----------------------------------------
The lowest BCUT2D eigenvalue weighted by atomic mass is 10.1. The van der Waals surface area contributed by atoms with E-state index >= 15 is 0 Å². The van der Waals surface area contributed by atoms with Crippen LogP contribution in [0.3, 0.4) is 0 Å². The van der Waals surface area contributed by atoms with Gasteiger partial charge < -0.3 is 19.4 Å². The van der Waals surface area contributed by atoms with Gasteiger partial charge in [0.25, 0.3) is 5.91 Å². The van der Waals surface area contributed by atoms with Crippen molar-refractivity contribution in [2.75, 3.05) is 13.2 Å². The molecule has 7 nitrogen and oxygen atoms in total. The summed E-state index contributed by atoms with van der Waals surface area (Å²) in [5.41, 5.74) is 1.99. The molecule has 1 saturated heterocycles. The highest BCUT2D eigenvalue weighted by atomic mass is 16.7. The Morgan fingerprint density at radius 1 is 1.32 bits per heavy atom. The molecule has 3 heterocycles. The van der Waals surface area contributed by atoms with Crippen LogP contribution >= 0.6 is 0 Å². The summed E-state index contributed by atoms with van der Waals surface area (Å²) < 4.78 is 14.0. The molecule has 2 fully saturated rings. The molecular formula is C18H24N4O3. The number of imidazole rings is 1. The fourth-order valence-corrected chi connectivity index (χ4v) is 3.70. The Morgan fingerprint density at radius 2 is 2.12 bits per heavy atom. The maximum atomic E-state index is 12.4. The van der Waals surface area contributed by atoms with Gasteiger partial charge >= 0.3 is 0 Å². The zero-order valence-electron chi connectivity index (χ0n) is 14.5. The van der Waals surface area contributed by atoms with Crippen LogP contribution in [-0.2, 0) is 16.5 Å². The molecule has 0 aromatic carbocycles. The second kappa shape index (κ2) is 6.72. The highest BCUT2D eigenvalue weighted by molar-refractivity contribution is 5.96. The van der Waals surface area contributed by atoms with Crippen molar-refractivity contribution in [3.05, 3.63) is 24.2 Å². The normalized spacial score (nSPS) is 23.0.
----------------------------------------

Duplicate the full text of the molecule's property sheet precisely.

The lowest BCUT2D eigenvalue weighted by atomic mass is 10.1. The van der Waals surface area contributed by atoms with E-state index >= 15 is 0 Å². The van der Waals surface area contributed by atoms with Crippen LogP contribution in [0.3, 0.4) is 0 Å². The van der Waals surface area contributed by atoms with Gasteiger partial charge < -0.3 is 19.4 Å². The van der Waals surface area contributed by atoms with Gasteiger partial charge in [0.25, 0.3) is 5.91 Å². The van der Waals surface area contributed by atoms with Crippen molar-refractivity contribution in [2.75, 3.05) is 13.2 Å². The molecule has 7 nitrogen and oxygen atoms in total. The summed E-state index contributed by atoms with van der Waals surface area (Å²) in [5.41, 5.74) is 1.99. The molecule has 1 saturated heterocycles. The highest BCUT2D eigenvalue weighted by atomic mass is 16.7. The Morgan fingerprint density at radius 1 is 1.32 bits per heavy atom. The molecule has 3 heterocycles. The van der Waals surface area contributed by atoms with Crippen LogP contribution >= 0.6 is 0 Å². The summed E-state index contributed by atoms with van der Waals surface area (Å²) < 4.78 is 14.0. The molecule has 2 fully saturated rings. The molecular formula is C18H24N4O3. The number of imidazole rings is 1. The fourth-order valence-corrected chi connectivity index (χ4v) is 3.70. The Morgan fingerprint density at radius 2 is 2.12 bits per heavy atom. The maximum atomic E-state index is 12.4. The van der Waals surface area contributed by atoms with Gasteiger partial charge >= 0.3 is 0 Å². The zero-order valence-electron chi connectivity index (χ0n) is 14.5. The van der Waals surface area contributed by atoms with Crippen LogP contribution in [-0.2, 0) is 16.5 Å². The molecule has 0 aromatic carbocycles. The second kappa shape index (κ2) is 6.72. The highest BCUT2D eigenvalue weighted by molar-refractivity contribution is 5.96. The van der Waals surface area contributed by atoms with Crippen molar-refractivity contribution in [3.05, 3.63) is 24.2 Å². The normalized spacial score (nSPS) is 23.0.